Buffalo Providing WiFi to Student Homes

Buffalo New York is facing the same homework gap that most school systems are seeing. The city had spent millions of dollars to upgrade broadband to bring computer technology into the classroom but now has numerous students unable to use a digital curriculum due to not having broadband at their homes. Like everywhere else, the city sees that students without home broadband lag behind everybody else.

The City recently decided to tackle a portion of the homework gap and has approved building a WiFi network that will reach the homes of 5,500 students living in downtown Buffalo. They have approved a $1.3 million project to construct a wireless network that will extend the bandwidth available at the schools to surrounding neighborhoods.

Buffalo has what it calls digital deserts, with neighborhoods where more than half of households have no Internet access. This contrasts sharply with other parts of the city and with Erie County as a whole, where 80% of all households are online (with that statistic is depressed by including the digital deserts). The richest parts of the city have neighborhoods with nearly 90% broadband coverage, while there is one neighborhood in downtown with only a 31% household broadband penetration. The WiFi project is targeting two neighborhoods on the east side of downtown where the neighborhoods collectively have only a 40% broadband penetration.

The city is mounting antennas on top of eight downtown schools and other government-owned buildings. These installations take advantage of the gigabit bandwidth already available at City buildings. The network is being designed to reach students living within about two miles of each of the locations. For now, this first trial covers perhaps 5% of the total area of the city but covers neighborhoods with some of the highest needs in terms of students without home broadband.

Students will be able to log onto the school network using the same login used at school. The broadband connection will be limited to access the school network and is not intended to provide normal household broadband. The network will allow students into the highly controlled and curated school network that gives students access schoolwork, school-sponsored video and some access to the web for homework research.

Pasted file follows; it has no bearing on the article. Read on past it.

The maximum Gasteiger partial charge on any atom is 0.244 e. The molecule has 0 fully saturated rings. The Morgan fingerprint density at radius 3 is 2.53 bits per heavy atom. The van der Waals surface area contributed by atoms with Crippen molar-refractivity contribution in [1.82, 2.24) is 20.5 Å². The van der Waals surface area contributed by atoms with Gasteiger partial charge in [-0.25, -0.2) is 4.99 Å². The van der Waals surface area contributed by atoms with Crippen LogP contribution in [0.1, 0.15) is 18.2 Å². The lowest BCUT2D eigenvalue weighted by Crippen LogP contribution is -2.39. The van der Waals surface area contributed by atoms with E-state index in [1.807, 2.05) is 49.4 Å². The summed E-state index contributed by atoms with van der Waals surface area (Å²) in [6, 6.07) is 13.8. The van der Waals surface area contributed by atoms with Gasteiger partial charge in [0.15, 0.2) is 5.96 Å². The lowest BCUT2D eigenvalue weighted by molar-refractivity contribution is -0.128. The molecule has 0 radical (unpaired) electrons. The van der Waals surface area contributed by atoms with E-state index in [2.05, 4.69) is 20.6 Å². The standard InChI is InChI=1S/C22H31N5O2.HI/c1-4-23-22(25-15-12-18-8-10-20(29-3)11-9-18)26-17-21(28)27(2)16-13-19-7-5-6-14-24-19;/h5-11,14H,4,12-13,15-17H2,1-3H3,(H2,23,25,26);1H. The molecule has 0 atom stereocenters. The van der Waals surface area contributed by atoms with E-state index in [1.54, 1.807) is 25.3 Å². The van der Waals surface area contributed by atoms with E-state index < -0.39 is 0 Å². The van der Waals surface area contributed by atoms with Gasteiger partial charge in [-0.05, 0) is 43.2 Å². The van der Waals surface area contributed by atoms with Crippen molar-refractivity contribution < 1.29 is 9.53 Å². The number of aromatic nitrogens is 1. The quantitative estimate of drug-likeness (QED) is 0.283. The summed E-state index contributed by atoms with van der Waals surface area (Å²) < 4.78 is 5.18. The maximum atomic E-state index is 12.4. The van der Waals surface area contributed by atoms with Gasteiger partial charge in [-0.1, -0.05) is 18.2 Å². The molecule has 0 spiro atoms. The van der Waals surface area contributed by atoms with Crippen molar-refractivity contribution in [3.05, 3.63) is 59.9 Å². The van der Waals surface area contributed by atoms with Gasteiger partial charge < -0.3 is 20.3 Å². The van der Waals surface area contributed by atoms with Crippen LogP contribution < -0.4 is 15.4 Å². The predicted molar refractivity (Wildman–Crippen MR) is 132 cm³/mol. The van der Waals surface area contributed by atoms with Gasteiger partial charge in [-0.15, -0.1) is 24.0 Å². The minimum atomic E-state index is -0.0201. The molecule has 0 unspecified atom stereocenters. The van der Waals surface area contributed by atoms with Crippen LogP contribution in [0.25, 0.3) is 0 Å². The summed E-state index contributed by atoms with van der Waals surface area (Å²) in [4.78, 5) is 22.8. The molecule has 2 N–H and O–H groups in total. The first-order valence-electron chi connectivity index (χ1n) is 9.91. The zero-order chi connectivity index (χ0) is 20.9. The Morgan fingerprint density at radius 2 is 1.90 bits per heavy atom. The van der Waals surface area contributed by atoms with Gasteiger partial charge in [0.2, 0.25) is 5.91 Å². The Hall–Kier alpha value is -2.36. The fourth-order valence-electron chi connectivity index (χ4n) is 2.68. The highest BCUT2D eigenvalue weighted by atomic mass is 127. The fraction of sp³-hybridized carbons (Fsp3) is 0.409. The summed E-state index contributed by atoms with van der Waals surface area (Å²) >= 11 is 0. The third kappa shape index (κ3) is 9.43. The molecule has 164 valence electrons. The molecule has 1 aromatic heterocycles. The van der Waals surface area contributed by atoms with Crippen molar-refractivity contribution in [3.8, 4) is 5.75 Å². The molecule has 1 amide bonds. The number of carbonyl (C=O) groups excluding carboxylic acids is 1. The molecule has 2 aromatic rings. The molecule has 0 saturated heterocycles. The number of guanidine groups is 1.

Having access to a computer or tablet is the other half of the homework gap problem. Homes without broadband likely also don’t have computers. The city is working on a plan to let students take home laptops. Last year only seniors were able to take home school laptops, but in this coming year that is being expanded to all high school students in some schools. The city is exploring how to provide devices to students in grades 3 to 8.

Like other school systems, the city understands that smartphones are not the answer. While many students have smartphones, the devices are inadequate for doing homework, and students that try to wade through homework with smartphones fall behind from the frustration of using a small screen for big-screen applications.

Affordability is the main barrier to broadband in many households. In downtown Buffalo, there are three broadband options. The most affordable package from Charter, the incumbent cable company is $64.99. Verizon offers a slow low-price DSL option at $29.99, but this connection is too slow to connect to the school network to do homework. There is also an ISP, BarrierFree, that offers $100 broadband for businesses.

The city is also exploring free citywide WiFi that would bring broadband to everybody, not just to students. There is no easy answer to the homework gap, but perhaps Buffalo’s start is a model that can be explored by others. Recently the Government Accounting Office recommended that the FCC study the idea of using Schools and Libraries funds from the Universal Service Funds to reach students at home. If that fund can help pay for this kind of application, perhaps we can solve the homework gap neighborhood by neighborhood.